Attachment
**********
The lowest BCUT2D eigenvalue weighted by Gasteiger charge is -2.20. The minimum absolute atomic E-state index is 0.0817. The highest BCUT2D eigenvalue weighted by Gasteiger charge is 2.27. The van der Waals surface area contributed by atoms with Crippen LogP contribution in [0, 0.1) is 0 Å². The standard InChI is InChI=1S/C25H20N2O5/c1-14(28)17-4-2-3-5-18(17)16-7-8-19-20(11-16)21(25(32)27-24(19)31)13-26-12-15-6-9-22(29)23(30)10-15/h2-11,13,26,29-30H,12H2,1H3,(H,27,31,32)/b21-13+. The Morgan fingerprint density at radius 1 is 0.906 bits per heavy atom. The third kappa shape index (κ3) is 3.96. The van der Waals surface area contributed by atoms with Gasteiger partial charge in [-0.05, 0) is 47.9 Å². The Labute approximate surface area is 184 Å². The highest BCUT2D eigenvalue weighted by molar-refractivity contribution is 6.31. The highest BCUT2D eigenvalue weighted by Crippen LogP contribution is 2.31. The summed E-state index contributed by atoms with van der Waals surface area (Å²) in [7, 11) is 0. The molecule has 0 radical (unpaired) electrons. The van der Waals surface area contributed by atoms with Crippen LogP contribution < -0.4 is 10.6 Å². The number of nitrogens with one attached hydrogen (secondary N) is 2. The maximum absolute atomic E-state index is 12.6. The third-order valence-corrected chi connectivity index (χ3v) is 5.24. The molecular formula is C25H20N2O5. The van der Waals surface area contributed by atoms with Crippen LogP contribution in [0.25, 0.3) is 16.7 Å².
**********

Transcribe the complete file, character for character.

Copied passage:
The lowest BCUT2D eigenvalue weighted by Gasteiger charge is -2.20. The minimum absolute atomic E-state index is 0.0817. The highest BCUT2D eigenvalue weighted by Gasteiger charge is 2.27. The van der Waals surface area contributed by atoms with Crippen LogP contribution in [0, 0.1) is 0 Å². The standard InChI is InChI=1S/C25H20N2O5/c1-14(28)17-4-2-3-5-18(17)16-7-8-19-20(11-16)21(25(32)27-24(19)31)13-26-12-15-6-9-22(29)23(30)10-15/h2-11,13,26,29-30H,12H2,1H3,(H,27,31,32)/b21-13+. The Morgan fingerprint density at radius 1 is 0.906 bits per heavy atom. The third kappa shape index (κ3) is 3.96. The van der Waals surface area contributed by atoms with Gasteiger partial charge in [-0.05, 0) is 47.9 Å². The Labute approximate surface area is 184 Å². The highest BCUT2D eigenvalue weighted by molar-refractivity contribution is 6.31. The highest BCUT2D eigenvalue weighted by Crippen LogP contribution is 2.31. The summed E-state index contributed by atoms with van der Waals surface area (Å²) in [7, 11) is 0. The molecule has 0 radical (unpaired) electrons. The van der Waals surface area contributed by atoms with Crippen LogP contribution < -0.4 is 10.6 Å². The number of nitrogens with one attached hydrogen (secondary N) is 2. The maximum absolute atomic E-state index is 12.6. The third-order valence-corrected chi connectivity index (χ3v) is 5.24. The molecular formula is C25H20N2O5. The van der Waals surface area contributed by atoms with Crippen LogP contribution in [0.25, 0.3) is 16.7 Å².